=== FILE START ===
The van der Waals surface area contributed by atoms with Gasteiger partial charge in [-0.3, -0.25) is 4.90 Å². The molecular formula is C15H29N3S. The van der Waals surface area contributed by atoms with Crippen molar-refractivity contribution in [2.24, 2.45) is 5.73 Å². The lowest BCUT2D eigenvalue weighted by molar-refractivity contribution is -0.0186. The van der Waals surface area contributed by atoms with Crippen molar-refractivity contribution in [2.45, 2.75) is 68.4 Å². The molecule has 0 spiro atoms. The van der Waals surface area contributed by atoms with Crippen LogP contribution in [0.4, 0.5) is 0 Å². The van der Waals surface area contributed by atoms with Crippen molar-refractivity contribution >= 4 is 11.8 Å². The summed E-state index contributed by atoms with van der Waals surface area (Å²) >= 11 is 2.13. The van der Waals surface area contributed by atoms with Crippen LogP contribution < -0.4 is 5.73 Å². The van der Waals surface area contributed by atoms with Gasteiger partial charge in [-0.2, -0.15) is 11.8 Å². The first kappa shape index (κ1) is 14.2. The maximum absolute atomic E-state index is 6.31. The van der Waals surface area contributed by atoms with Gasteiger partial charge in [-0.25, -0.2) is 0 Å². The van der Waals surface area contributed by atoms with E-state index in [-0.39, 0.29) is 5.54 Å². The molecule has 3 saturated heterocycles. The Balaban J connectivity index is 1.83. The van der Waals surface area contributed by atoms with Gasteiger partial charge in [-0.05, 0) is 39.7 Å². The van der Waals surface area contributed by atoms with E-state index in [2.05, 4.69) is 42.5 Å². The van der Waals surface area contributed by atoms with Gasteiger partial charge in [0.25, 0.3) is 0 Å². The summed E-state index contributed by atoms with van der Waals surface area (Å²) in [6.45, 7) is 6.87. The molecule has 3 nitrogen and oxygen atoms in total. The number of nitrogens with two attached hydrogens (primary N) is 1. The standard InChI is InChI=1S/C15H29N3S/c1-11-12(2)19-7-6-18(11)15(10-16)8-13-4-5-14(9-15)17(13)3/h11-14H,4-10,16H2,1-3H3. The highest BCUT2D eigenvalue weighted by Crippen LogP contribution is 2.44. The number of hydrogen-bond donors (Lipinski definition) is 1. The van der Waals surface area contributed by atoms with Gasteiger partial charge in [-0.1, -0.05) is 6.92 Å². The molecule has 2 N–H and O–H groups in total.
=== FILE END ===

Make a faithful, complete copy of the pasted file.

The van der Waals surface area contributed by atoms with Gasteiger partial charge in [-0.3, -0.25) is 4.90 Å². The molecular formula is C15H29N3S. The van der Waals surface area contributed by atoms with Crippen molar-refractivity contribution in [2.24, 2.45) is 5.73 Å². The lowest BCUT2D eigenvalue weighted by molar-refractivity contribution is -0.0186. The van der Waals surface area contributed by atoms with Crippen molar-refractivity contribution in [2.45, 2.75) is 68.4 Å². The molecule has 0 spiro atoms. The van der Waals surface area contributed by atoms with Crippen LogP contribution in [0.4, 0.5) is 0 Å². The van der Waals surface area contributed by atoms with Crippen molar-refractivity contribution >= 4 is 11.8 Å². The summed E-state index contributed by atoms with van der Waals surface area (Å²) >= 11 is 2.13. The van der Waals surface area contributed by atoms with Crippen LogP contribution < -0.4 is 5.73 Å². The van der Waals surface area contributed by atoms with Gasteiger partial charge in [-0.2, -0.15) is 11.8 Å². The first kappa shape index (κ1) is 14.2. The maximum absolute atomic E-state index is 6.31. The van der Waals surface area contributed by atoms with Gasteiger partial charge in [-0.25, -0.2) is 0 Å². The van der Waals surface area contributed by atoms with E-state index in [-0.39, 0.29) is 5.54 Å². The molecule has 3 saturated heterocycles. The Balaban J connectivity index is 1.83. The van der Waals surface area contributed by atoms with Gasteiger partial charge in [-0.05, 0) is 39.7 Å². The van der Waals surface area contributed by atoms with E-state index in [2.05, 4.69) is 42.5 Å². The van der Waals surface area contributed by atoms with Gasteiger partial charge in [0.25, 0.3) is 0 Å². The summed E-state index contributed by atoms with van der Waals surface area (Å²) in [6.45, 7) is 6.87. The molecule has 3 nitrogen and oxygen atoms in total. The number of nitrogens with two attached hydrogens (primary N) is 1. The standard InChI is InChI=1S/C15H29N3S/c1-11-12(2)19-7-6-18(11)15(10-16)8-13-4-5-14(9-15)17(13)3/h11-14H,4-10,16H2,1-3H3. The highest BCUT2D eigenvalue weighted by Crippen LogP contribution is 2.44. The number of hydrogen-bond donors (Lipinski definition) is 1. The van der Waals surface area contributed by atoms with Gasteiger partial charge in [-0.1, -0.05) is 6.92 Å². The molecule has 2 N–H and O–H groups in total.